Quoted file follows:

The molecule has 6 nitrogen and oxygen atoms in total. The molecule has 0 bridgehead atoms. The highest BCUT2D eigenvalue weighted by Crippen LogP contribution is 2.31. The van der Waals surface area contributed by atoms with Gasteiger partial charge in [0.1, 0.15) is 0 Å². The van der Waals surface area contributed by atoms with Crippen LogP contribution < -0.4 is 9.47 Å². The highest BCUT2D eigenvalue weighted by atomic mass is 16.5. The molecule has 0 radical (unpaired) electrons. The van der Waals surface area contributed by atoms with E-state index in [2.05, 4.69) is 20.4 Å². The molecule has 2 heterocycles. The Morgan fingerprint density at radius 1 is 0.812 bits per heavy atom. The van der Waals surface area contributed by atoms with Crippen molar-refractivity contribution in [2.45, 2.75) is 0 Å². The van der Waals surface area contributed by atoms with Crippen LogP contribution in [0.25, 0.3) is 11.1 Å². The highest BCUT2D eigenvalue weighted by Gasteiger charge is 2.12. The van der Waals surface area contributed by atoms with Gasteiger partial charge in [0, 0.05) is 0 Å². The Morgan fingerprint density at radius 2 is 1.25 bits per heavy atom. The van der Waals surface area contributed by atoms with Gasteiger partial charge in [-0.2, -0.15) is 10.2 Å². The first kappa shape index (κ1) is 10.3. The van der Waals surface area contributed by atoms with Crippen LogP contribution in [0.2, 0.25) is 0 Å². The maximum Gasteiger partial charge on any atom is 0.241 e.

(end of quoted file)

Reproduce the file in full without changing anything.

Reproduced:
The molecule has 6 nitrogen and oxygen atoms in total. The molecule has 0 bridgehead atoms. The highest BCUT2D eigenvalue weighted by Crippen LogP contribution is 2.31. The van der Waals surface area contributed by atoms with Gasteiger partial charge in [0.1, 0.15) is 0 Å². The van der Waals surface area contributed by atoms with Crippen LogP contribution < -0.4 is 9.47 Å². The highest BCUT2D eigenvalue weighted by atomic mass is 16.5. The molecule has 0 radical (unpaired) electrons. The van der Waals surface area contributed by atoms with E-state index in [2.05, 4.69) is 20.4 Å². The molecule has 2 heterocycles. The Morgan fingerprint density at radius 1 is 0.812 bits per heavy atom. The van der Waals surface area contributed by atoms with Crippen molar-refractivity contribution in [2.45, 2.75) is 0 Å². The van der Waals surface area contributed by atoms with Crippen LogP contribution in [0.25, 0.3) is 11.1 Å². The highest BCUT2D eigenvalue weighted by Gasteiger charge is 2.12. The van der Waals surface area contributed by atoms with Gasteiger partial charge in [0, 0.05) is 0 Å². The Morgan fingerprint density at radius 2 is 1.25 bits per heavy atom. The van der Waals surface area contributed by atoms with Gasteiger partial charge in [-0.2, -0.15) is 10.2 Å². The first kappa shape index (κ1) is 10.3. The van der Waals surface area contributed by atoms with Crippen LogP contribution in [0.2, 0.25) is 0 Å². The maximum Gasteiger partial charge on any atom is 0.241 e.